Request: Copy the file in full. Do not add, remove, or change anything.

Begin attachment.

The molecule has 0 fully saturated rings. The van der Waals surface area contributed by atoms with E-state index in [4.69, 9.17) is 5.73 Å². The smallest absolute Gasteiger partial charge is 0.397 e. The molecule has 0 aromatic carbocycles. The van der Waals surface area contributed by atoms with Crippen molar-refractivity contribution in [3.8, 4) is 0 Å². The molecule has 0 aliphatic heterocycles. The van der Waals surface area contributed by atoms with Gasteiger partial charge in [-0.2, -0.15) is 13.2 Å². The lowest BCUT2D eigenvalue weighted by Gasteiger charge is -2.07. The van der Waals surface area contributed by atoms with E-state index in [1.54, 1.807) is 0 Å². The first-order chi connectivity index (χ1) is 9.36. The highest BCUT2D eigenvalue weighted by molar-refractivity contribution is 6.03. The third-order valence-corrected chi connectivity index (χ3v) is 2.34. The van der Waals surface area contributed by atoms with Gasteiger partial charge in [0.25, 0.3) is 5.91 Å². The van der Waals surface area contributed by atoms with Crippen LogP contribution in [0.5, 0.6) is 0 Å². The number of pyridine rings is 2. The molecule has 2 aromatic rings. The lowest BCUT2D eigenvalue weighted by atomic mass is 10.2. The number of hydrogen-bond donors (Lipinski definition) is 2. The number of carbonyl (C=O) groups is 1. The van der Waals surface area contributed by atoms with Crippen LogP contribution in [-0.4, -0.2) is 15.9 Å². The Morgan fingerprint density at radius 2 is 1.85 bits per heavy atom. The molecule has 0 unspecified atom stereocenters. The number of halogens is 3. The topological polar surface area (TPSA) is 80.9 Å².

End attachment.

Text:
The molecule has 0 fully saturated rings. The van der Waals surface area contributed by atoms with E-state index in [4.69, 9.17) is 5.73 Å². The smallest absolute Gasteiger partial charge is 0.397 e. The molecule has 0 aromatic carbocycles. The van der Waals surface area contributed by atoms with Crippen molar-refractivity contribution in [3.8, 4) is 0 Å². The molecule has 0 aliphatic heterocycles. The van der Waals surface area contributed by atoms with Gasteiger partial charge in [-0.2, -0.15) is 13.2 Å². The lowest BCUT2D eigenvalue weighted by Gasteiger charge is -2.07. The van der Waals surface area contributed by atoms with E-state index in [1.54, 1.807) is 0 Å². The first-order chi connectivity index (χ1) is 9.36. The highest BCUT2D eigenvalue weighted by molar-refractivity contribution is 6.03. The third-order valence-corrected chi connectivity index (χ3v) is 2.34. The van der Waals surface area contributed by atoms with Gasteiger partial charge in [0.25, 0.3) is 5.91 Å². The van der Waals surface area contributed by atoms with Crippen LogP contribution in [0.5, 0.6) is 0 Å². The number of pyridine rings is 2. The molecule has 2 aromatic rings. The lowest BCUT2D eigenvalue weighted by atomic mass is 10.2. The number of hydrogen-bond donors (Lipinski definition) is 2. The number of carbonyl (C=O) groups is 1. The van der Waals surface area contributed by atoms with Crippen LogP contribution in [-0.4, -0.2) is 15.9 Å². The Morgan fingerprint density at radius 2 is 1.85 bits per heavy atom. The molecule has 0 unspecified atom stereocenters. The number of halogens is 3. The topological polar surface area (TPSA) is 80.9 Å².